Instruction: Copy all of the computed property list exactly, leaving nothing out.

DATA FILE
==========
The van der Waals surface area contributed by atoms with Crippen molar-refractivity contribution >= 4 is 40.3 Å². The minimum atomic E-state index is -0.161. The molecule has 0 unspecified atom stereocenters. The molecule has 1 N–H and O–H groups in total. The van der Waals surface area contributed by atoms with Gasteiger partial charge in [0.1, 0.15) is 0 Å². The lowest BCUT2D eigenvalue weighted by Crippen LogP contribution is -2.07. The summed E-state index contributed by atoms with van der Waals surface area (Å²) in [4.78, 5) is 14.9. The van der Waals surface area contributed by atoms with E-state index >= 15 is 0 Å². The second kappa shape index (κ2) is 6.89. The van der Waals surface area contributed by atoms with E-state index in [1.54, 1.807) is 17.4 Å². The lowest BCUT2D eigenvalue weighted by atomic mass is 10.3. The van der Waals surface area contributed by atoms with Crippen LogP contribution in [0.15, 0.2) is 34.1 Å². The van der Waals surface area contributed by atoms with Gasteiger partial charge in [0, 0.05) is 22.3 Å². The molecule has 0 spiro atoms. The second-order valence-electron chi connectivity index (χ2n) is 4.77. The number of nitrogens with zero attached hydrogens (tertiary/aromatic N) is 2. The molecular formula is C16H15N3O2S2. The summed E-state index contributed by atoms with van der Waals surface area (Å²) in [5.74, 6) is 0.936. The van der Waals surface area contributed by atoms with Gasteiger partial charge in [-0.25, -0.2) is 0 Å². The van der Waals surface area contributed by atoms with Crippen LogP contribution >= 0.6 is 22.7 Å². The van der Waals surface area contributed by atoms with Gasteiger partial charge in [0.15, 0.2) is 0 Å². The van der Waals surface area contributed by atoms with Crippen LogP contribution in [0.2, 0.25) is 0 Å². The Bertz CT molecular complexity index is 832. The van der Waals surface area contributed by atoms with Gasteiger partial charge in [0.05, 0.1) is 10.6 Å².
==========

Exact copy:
The van der Waals surface area contributed by atoms with Crippen molar-refractivity contribution >= 4 is 40.3 Å². The minimum atomic E-state index is -0.161. The molecule has 0 unspecified atom stereocenters. The molecule has 1 N–H and O–H groups in total. The van der Waals surface area contributed by atoms with Gasteiger partial charge in [0.1, 0.15) is 0 Å². The lowest BCUT2D eigenvalue weighted by Crippen LogP contribution is -2.07. The summed E-state index contributed by atoms with van der Waals surface area (Å²) in [4.78, 5) is 14.9. The van der Waals surface area contributed by atoms with E-state index >= 15 is 0 Å². The second kappa shape index (κ2) is 6.89. The van der Waals surface area contributed by atoms with E-state index in [1.54, 1.807) is 17.4 Å². The lowest BCUT2D eigenvalue weighted by atomic mass is 10.3. The van der Waals surface area contributed by atoms with Crippen LogP contribution in [0.15, 0.2) is 34.1 Å². The van der Waals surface area contributed by atoms with Gasteiger partial charge in [0, 0.05) is 22.3 Å². The molecule has 0 spiro atoms. The second-order valence-electron chi connectivity index (χ2n) is 4.77. The number of nitrogens with zero attached hydrogens (tertiary/aromatic N) is 2. The molecular formula is C16H15N3O2S2. The summed E-state index contributed by atoms with van der Waals surface area (Å²) in [5.74, 6) is 0.936. The van der Waals surface area contributed by atoms with Gasteiger partial charge in [-0.25, -0.2) is 0 Å². The van der Waals surface area contributed by atoms with Crippen LogP contribution >= 0.6 is 22.7 Å². The van der Waals surface area contributed by atoms with Gasteiger partial charge in [0.15, 0.2) is 0 Å². The van der Waals surface area contributed by atoms with Crippen LogP contribution in [0.2, 0.25) is 0 Å². The Bertz CT molecular complexity index is 832. The van der Waals surface area contributed by atoms with Gasteiger partial charge in [0.05, 0.1) is 10.6 Å².